10. The Old World Empires

10.7 Byzantium and Islam: the religious empires

In 410 AD, Alaric and his Goths plundered Rome. This is considered to be the end of Rome but there is no comparison between this sack and that suffered by Peking, which was laid waste by the Nomad. The Roman Empire was reconstituted thereafter into the two successor states of Byzantium and Persia, while the western part was lost to Barbarians (fig. 10.32).


Figure 10.32. Persia was a Nomad empire. Byzantium and Persia fought bitterly and weakened each other to such a point that Persia easily fell prey to the Nomad Arabs, after their conversion to Islam.

During a millenary, the Byzantine Empire was the only organized, strong and lawful entity existing on earth, where people of diverse origins could strive in dignity. This dignity as human beings was supported by the Orthodox Faith that claimed the uniqueness of every single human being in the eyes of God. The difficulty of the Orthodox Empire in civilizing barbarians by action at the spiritual level was that acceptance of the Orthodox faith meant political submission to the Basileus. The Semitic Arabs elaborated another version of the message of Christ, Islam, on which they relied to conquer the Empire.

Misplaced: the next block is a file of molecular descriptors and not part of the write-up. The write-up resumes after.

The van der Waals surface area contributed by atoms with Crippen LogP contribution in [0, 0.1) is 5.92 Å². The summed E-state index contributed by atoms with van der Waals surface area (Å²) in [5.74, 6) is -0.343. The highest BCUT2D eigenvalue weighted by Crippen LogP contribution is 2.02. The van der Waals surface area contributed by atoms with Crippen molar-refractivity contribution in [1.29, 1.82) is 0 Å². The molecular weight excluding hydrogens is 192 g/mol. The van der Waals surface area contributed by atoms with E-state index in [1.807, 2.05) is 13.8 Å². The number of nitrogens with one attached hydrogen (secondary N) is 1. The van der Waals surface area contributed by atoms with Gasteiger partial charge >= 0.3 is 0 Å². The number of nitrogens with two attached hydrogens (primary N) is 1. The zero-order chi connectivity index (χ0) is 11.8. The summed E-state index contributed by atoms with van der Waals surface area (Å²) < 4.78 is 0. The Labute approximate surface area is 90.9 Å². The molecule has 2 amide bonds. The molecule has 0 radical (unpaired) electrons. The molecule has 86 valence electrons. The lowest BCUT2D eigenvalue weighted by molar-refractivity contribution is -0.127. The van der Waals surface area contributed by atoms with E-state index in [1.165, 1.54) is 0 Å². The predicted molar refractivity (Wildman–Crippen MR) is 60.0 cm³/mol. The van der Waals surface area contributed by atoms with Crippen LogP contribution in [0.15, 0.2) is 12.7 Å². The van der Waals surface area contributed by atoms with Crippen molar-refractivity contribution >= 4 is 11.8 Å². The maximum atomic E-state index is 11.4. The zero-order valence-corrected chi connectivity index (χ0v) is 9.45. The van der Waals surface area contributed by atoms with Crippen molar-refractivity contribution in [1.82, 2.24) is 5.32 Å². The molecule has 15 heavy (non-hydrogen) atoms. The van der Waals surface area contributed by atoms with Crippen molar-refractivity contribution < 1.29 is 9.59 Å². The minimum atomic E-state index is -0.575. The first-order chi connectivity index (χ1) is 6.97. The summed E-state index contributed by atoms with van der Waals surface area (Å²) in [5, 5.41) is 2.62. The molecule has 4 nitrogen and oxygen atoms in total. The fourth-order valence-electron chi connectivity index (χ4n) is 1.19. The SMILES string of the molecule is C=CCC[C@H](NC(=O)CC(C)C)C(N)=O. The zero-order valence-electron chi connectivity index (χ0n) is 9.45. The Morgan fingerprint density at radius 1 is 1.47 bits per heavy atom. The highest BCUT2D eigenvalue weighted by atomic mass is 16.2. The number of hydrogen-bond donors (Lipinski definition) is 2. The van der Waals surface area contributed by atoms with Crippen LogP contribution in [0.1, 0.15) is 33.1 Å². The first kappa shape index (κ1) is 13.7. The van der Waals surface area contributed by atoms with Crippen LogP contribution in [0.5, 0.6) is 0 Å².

The colonial Empire (fig. 10.33) initiated by Mohammed succeeded in controlling the Berbers but was arrested in its march towards the East by Chinese armies in the Fergana, in 715 AD. Also, Islam failed before Byzantium in 717 and again in 739. Finally, their conquest of contending Neolithic tribes was halted in France at Poitiers, in 732 AD.


Figure 10.33. The colonial Empire

The independent Germans were able to develop an original Neolithic culture sustained by a high religion and irradiated by Islamic and Byzantine civilizations. This original European culture was able to develop because Byzantium protected Europe during 500 years from the destructive incursions of Nomads.

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